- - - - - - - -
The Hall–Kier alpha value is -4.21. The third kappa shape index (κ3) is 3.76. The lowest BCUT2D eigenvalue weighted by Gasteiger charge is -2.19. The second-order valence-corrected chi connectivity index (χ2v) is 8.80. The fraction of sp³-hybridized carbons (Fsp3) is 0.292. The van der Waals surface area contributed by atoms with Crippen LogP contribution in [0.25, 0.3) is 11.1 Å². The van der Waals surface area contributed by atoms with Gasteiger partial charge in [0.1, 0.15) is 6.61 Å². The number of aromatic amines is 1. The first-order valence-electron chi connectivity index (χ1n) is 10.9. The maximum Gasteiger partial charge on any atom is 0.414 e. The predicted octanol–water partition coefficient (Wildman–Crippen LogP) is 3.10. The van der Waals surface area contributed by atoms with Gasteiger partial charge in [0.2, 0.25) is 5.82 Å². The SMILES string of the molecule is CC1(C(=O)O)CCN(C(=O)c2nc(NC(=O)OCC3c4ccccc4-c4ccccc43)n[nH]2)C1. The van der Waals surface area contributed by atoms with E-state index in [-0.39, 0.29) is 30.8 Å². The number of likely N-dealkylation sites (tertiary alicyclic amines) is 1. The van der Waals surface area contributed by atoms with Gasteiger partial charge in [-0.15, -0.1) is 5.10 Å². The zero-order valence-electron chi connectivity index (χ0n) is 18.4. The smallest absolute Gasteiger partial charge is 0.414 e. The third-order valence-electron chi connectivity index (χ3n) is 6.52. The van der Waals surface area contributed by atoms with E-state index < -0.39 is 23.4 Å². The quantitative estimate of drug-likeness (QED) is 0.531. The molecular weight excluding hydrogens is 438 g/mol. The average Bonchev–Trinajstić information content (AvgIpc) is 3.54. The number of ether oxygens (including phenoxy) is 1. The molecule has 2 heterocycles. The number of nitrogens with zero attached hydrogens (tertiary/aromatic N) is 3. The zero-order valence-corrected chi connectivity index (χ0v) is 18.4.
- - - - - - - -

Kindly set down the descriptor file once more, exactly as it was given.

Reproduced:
The Hall–Kier alpha value is -4.21. The third kappa shape index (κ3) is 3.76. The lowest BCUT2D eigenvalue weighted by Gasteiger charge is -2.19. The second-order valence-corrected chi connectivity index (χ2v) is 8.80. The fraction of sp³-hybridized carbons (Fsp3) is 0.292. The van der Waals surface area contributed by atoms with Crippen LogP contribution in [0.25, 0.3) is 11.1 Å². The van der Waals surface area contributed by atoms with Gasteiger partial charge in [0.1, 0.15) is 6.61 Å². The number of aromatic amines is 1. The first-order valence-electron chi connectivity index (χ1n) is 10.9. The maximum Gasteiger partial charge on any atom is 0.414 e. The predicted octanol–water partition coefficient (Wildman–Crippen LogP) is 3.10. The van der Waals surface area contributed by atoms with Gasteiger partial charge in [0.2, 0.25) is 5.82 Å². The SMILES string of the molecule is CC1(C(=O)O)CCN(C(=O)c2nc(NC(=O)OCC3c4ccccc4-c4ccccc43)n[nH]2)C1. The van der Waals surface area contributed by atoms with E-state index in [-0.39, 0.29) is 30.8 Å². The number of likely N-dealkylation sites (tertiary alicyclic amines) is 1. The van der Waals surface area contributed by atoms with Gasteiger partial charge in [-0.15, -0.1) is 5.10 Å². The zero-order valence-electron chi connectivity index (χ0n) is 18.4. The smallest absolute Gasteiger partial charge is 0.414 e. The third-order valence-electron chi connectivity index (χ3n) is 6.52. The van der Waals surface area contributed by atoms with E-state index < -0.39 is 23.4 Å². The quantitative estimate of drug-likeness (QED) is 0.531. The molecular weight excluding hydrogens is 438 g/mol. The average Bonchev–Trinajstić information content (AvgIpc) is 3.54. The number of ether oxygens (including phenoxy) is 1. The molecule has 2 heterocycles. The number of nitrogens with zero attached hydrogens (tertiary/aromatic N) is 3. The zero-order valence-corrected chi connectivity index (χ0v) is 18.4.